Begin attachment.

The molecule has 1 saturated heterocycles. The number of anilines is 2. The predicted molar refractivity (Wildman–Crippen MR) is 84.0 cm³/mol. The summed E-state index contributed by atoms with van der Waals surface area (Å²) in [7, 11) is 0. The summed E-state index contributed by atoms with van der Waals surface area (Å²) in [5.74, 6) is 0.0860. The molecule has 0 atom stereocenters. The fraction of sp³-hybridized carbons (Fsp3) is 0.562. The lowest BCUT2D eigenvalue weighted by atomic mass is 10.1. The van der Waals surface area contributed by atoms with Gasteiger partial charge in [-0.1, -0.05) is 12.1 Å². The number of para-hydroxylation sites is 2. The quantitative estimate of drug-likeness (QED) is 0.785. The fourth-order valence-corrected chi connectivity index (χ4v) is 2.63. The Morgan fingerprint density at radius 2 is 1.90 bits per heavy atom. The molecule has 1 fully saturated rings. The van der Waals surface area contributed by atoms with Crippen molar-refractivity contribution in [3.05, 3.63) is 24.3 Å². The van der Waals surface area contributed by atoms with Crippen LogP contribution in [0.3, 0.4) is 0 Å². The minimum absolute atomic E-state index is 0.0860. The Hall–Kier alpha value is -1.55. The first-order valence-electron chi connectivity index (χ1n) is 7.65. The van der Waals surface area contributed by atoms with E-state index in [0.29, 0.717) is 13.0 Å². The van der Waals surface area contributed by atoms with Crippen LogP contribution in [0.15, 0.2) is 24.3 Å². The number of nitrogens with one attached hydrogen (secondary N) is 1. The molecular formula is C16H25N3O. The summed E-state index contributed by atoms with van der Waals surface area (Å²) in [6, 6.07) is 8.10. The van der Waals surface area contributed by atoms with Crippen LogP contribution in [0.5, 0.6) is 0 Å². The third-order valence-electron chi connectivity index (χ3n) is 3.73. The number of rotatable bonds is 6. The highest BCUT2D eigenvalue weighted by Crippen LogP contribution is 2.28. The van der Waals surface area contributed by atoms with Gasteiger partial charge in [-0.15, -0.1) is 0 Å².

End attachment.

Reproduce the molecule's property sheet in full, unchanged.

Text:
The molecule has 1 saturated heterocycles. The number of anilines is 2. The predicted molar refractivity (Wildman–Crippen MR) is 84.0 cm³/mol. The summed E-state index contributed by atoms with van der Waals surface area (Å²) in [7, 11) is 0. The summed E-state index contributed by atoms with van der Waals surface area (Å²) in [5.74, 6) is 0.0860. The molecule has 0 atom stereocenters. The fraction of sp³-hybridized carbons (Fsp3) is 0.562. The lowest BCUT2D eigenvalue weighted by atomic mass is 10.1. The van der Waals surface area contributed by atoms with Gasteiger partial charge in [-0.1, -0.05) is 12.1 Å². The number of para-hydroxylation sites is 2. The quantitative estimate of drug-likeness (QED) is 0.785. The fourth-order valence-corrected chi connectivity index (χ4v) is 2.63. The Morgan fingerprint density at radius 2 is 1.90 bits per heavy atom. The molecule has 1 fully saturated rings. The van der Waals surface area contributed by atoms with Crippen molar-refractivity contribution in [3.05, 3.63) is 24.3 Å². The van der Waals surface area contributed by atoms with Crippen LogP contribution in [0.3, 0.4) is 0 Å². The minimum absolute atomic E-state index is 0.0860. The Hall–Kier alpha value is -1.55. The first-order valence-electron chi connectivity index (χ1n) is 7.65. The van der Waals surface area contributed by atoms with E-state index in [0.29, 0.717) is 13.0 Å². The van der Waals surface area contributed by atoms with Crippen LogP contribution in [0.15, 0.2) is 24.3 Å². The number of nitrogens with one attached hydrogen (secondary N) is 1. The molecular formula is C16H25N3O. The summed E-state index contributed by atoms with van der Waals surface area (Å²) in [6, 6.07) is 8.10. The van der Waals surface area contributed by atoms with Crippen LogP contribution in [0.5, 0.6) is 0 Å². The third-order valence-electron chi connectivity index (χ3n) is 3.73. The number of rotatable bonds is 6. The highest BCUT2D eigenvalue weighted by Crippen LogP contribution is 2.28. The van der Waals surface area contributed by atoms with Gasteiger partial charge in [-0.15, -0.1) is 0 Å².